Clearly we'll keep iterating and making improvements to her as we go, but that is a big deal because when you start looking at them side-by-side and playing the new version, it's a different kind of take on that character and we want people to experience that.
"If you have your favourite movie on DVD, would you re-buy it on Blu-ray?"
And then from the world side, all those things we talk about from a visual storytelling perspective, you go back into the world and now you have more shadow casters, you now have dynamic particles, you now have all the new reflection maps, you have all the high resolution textures. It's a very simple analogy, but if you have you favourite movie on DVD, would you re-buy it on Blu-ray? There are a lot of people who would. I'm one of those guys who says I want the best quality, I want that bigger, richer experience. I want to be able to look at my new tech toys and show off the best that they have to offer.
If you're already a fan and you've already played the game, we're not trying to kid anybody, this is the story you've played, this is the gameplay you loved, the stuff that was critically acclaimed, so we're not trying to hook somebody by saying here's five deleted scenes. Instead, we're saying, this is the game you've already played, now expressed in the fullest vision and fidelity we can get to. We certainly think that, for people who haven't played it yet, this is the version to go get.
Did you ever consider adding any new gameplay elements to Definitive Edition?
Scot Amos: We did actually. One of the very first conversations we had, talking across the team, was whether to include stuff we'd actually designed for the 360 and PS3 versions which we changed or just didn't get round to at the end of the day for one reason or another. We looked at the possibility of adding more side tombs, adding a few extra pieces, and fleshing out any pieces of story we could go further on. There was a debate internally and ultimately we came to the conclusion that we already had the story we wanted to tell.
This is that Batman Begins kind of origins tale that was crafted and sculpted in a way that let us set up Lara and have her go through that arc and ascension from somebody who has just shown up on the island and is surviving to being a survivor. For us, all those elements were told and we didn't look at it and think we could add much more to the story. Instead, it started to feel like we were designing the next version of Tomb Raider, so we decided to put all of our efforts and energies into telling the next story.
So we took the story we were already really happy with, the one that already plays really well, and recreated it in a higher visual fidelity that gives us a great platform to play with on the next-gen consoles. So yeah, there was a discussion, but honestly it was a short-lived one because we really were happy with the game we'd already made, so it was a case of bringing that to the next-gen consoles.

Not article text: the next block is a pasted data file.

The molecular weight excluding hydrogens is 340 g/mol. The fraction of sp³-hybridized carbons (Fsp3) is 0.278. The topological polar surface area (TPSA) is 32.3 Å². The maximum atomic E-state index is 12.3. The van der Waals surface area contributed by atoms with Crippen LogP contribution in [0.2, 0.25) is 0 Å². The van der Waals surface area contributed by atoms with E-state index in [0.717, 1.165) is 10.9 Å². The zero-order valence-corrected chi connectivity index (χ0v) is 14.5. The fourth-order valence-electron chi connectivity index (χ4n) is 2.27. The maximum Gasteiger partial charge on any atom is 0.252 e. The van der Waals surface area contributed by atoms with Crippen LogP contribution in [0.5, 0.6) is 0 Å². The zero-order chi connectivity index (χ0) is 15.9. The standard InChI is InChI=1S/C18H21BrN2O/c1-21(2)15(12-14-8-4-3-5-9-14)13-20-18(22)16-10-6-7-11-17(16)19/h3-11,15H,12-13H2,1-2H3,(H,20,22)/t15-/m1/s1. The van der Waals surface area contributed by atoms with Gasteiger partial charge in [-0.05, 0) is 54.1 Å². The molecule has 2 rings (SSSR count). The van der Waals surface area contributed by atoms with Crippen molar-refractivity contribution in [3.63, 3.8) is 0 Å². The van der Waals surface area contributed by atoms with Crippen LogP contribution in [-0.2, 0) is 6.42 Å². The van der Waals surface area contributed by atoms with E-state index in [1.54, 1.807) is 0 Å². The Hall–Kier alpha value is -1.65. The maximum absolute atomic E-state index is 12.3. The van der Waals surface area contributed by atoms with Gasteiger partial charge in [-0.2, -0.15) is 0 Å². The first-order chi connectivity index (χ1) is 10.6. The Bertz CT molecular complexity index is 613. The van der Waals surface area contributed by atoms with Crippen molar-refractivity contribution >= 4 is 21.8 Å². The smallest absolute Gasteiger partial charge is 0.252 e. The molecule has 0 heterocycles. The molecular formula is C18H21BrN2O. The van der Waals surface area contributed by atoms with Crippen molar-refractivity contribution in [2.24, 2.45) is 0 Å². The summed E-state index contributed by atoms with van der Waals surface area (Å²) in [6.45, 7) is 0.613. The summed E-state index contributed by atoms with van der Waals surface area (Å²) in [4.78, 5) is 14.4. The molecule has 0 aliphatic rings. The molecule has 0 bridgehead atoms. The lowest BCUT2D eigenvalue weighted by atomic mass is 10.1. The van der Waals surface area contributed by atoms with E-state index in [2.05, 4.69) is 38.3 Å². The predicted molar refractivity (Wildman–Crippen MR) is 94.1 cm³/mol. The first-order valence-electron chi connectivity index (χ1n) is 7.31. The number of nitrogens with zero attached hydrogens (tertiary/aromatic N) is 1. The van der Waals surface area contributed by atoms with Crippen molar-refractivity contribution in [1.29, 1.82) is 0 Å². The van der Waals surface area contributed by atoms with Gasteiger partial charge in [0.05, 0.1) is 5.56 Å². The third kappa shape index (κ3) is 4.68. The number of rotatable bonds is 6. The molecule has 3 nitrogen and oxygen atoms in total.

Once the console version launches, will you reconsider the possibility of a PC release or is there little chance of that?
Scot Amos: There's no plan for it. We loved what we did with the PC at the time since that was kind of the starting point with the last-gen consoles, we said hey this is where we've gone to even with the PC version, now how do we take that as the beginning for next-gen versions and go further in terms of adding more content, adding more effects, rewriting the particle system and lighting system.
PC was a good starting point for us but it's that same kind of conversation of, when we took the actual guys, we took one of the rendering engineers who made the PC version as our rendering engineer for Xbox One and PS4, and said lets go forward instead of looking back, and that's one of the reasons we've done what we've done. We've kind of said, last-gen and PC are where they're at and they're great. Next-gen is really our focus right now for what we want to build.
Is there more room to experiment with launch-window games games on consoles? I'm wondering if, at this stage of the cycle, greater importance is attached to getting to grips with the new technology so that you can nail it on the second attempt when there's a bigger installed base.
Scot Amos: For us, we have two different things. We always look at the long-term. Crystal particularly has had its heydey of, way before I joined the company, take a franchise and just keep going at it, and then in the last few years it's been that reinvention of Lara Croft and of Crystal. We want to make this as a proud, iconic character that has been in the industry for such a long time, it's this person that we want to make an exemplary character that goes forward. So for us it's never about just getting in there and taking a loss leader, we want to make money, we're a business like anyone else but, to your point, we're realistic about the size of the industry.